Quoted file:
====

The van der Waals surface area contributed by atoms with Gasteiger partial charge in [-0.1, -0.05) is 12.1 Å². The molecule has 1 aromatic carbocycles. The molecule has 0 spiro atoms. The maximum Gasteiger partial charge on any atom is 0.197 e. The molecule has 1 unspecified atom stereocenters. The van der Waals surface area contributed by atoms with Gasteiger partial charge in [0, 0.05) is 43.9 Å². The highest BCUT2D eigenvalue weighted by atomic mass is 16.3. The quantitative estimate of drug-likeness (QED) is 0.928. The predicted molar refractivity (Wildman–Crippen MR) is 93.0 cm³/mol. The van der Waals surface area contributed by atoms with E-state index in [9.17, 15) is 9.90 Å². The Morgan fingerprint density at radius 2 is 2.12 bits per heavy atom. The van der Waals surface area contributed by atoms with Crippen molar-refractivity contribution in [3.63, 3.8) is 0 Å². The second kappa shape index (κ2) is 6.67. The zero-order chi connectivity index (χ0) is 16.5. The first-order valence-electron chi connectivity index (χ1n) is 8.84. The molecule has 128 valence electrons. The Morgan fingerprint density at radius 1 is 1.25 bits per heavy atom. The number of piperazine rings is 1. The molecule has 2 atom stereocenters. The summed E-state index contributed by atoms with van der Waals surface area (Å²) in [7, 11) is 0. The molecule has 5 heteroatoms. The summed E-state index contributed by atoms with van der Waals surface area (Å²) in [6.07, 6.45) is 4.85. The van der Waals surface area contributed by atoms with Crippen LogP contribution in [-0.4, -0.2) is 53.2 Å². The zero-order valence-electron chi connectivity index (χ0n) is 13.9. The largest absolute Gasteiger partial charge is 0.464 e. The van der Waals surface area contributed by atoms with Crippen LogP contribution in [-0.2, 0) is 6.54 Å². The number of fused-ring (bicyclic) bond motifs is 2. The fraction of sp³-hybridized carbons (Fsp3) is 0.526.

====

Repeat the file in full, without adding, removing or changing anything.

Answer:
The van der Waals surface area contributed by atoms with Gasteiger partial charge in [-0.1, -0.05) is 12.1 Å². The molecule has 1 aromatic carbocycles. The molecule has 0 spiro atoms. The maximum Gasteiger partial charge on any atom is 0.197 e. The molecule has 1 unspecified atom stereocenters. The van der Waals surface area contributed by atoms with Gasteiger partial charge in [0, 0.05) is 43.9 Å². The highest BCUT2D eigenvalue weighted by atomic mass is 16.3. The quantitative estimate of drug-likeness (QED) is 0.928. The predicted molar refractivity (Wildman–Crippen MR) is 93.0 cm³/mol. The van der Waals surface area contributed by atoms with E-state index in [9.17, 15) is 9.90 Å². The Morgan fingerprint density at radius 2 is 2.12 bits per heavy atom. The van der Waals surface area contributed by atoms with Crippen molar-refractivity contribution in [3.63, 3.8) is 0 Å². The second kappa shape index (κ2) is 6.67. The zero-order chi connectivity index (χ0) is 16.5. The first-order valence-electron chi connectivity index (χ1n) is 8.84. The molecule has 128 valence electrons. The Morgan fingerprint density at radius 1 is 1.25 bits per heavy atom. The number of piperazine rings is 1. The molecule has 2 atom stereocenters. The summed E-state index contributed by atoms with van der Waals surface area (Å²) in [7, 11) is 0. The molecule has 5 heteroatoms. The summed E-state index contributed by atoms with van der Waals surface area (Å²) in [6.07, 6.45) is 4.85. The van der Waals surface area contributed by atoms with Crippen LogP contribution in [-0.4, -0.2) is 53.2 Å². The zero-order valence-electron chi connectivity index (χ0n) is 13.9. The largest absolute Gasteiger partial charge is 0.464 e. The van der Waals surface area contributed by atoms with Crippen LogP contribution in [-0.2, 0) is 6.54 Å². The number of fused-ring (bicyclic) bond motifs is 2. The fraction of sp³-hybridized carbons (Fsp3) is 0.526.